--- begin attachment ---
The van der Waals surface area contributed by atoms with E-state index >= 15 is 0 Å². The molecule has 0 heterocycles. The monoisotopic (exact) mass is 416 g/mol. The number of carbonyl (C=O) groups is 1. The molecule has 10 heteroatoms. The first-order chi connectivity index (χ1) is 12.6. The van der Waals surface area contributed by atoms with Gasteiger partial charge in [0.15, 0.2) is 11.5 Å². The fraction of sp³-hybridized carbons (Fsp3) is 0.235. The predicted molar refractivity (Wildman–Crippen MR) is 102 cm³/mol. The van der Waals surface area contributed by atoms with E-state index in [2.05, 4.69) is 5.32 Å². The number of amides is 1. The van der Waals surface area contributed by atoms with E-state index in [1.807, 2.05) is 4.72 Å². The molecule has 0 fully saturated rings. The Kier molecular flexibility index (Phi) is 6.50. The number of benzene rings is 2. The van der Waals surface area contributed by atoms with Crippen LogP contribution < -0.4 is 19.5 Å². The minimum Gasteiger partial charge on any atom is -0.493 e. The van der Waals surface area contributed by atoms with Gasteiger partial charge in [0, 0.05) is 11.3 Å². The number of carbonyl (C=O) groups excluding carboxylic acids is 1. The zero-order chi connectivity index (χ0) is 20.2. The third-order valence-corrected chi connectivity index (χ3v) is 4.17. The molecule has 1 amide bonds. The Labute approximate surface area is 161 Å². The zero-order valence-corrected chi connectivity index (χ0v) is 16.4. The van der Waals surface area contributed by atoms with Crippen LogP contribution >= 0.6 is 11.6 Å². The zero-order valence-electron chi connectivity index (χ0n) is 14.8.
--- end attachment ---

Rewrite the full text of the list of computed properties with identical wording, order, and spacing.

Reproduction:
The van der Waals surface area contributed by atoms with E-state index >= 15 is 0 Å². The molecule has 0 heterocycles. The monoisotopic (exact) mass is 416 g/mol. The number of carbonyl (C=O) groups is 1. The molecule has 10 heteroatoms. The first-order chi connectivity index (χ1) is 12.6. The van der Waals surface area contributed by atoms with Gasteiger partial charge in [0.15, 0.2) is 11.5 Å². The fraction of sp³-hybridized carbons (Fsp3) is 0.235. The predicted molar refractivity (Wildman–Crippen MR) is 102 cm³/mol. The van der Waals surface area contributed by atoms with E-state index in [2.05, 4.69) is 5.32 Å². The number of amides is 1. The van der Waals surface area contributed by atoms with E-state index in [1.807, 2.05) is 4.72 Å². The molecule has 0 fully saturated rings. The Kier molecular flexibility index (Phi) is 6.50. The number of benzene rings is 2. The van der Waals surface area contributed by atoms with Crippen LogP contribution < -0.4 is 19.5 Å². The minimum Gasteiger partial charge on any atom is -0.493 e. The van der Waals surface area contributed by atoms with Gasteiger partial charge in [0, 0.05) is 11.3 Å². The number of carbonyl (C=O) groups excluding carboxylic acids is 1. The zero-order chi connectivity index (χ0) is 20.2. The third-order valence-corrected chi connectivity index (χ3v) is 4.17. The molecule has 1 amide bonds. The Labute approximate surface area is 161 Å². The zero-order valence-corrected chi connectivity index (χ0v) is 16.4. The van der Waals surface area contributed by atoms with Crippen LogP contribution >= 0.6 is 11.6 Å². The zero-order valence-electron chi connectivity index (χ0n) is 14.8.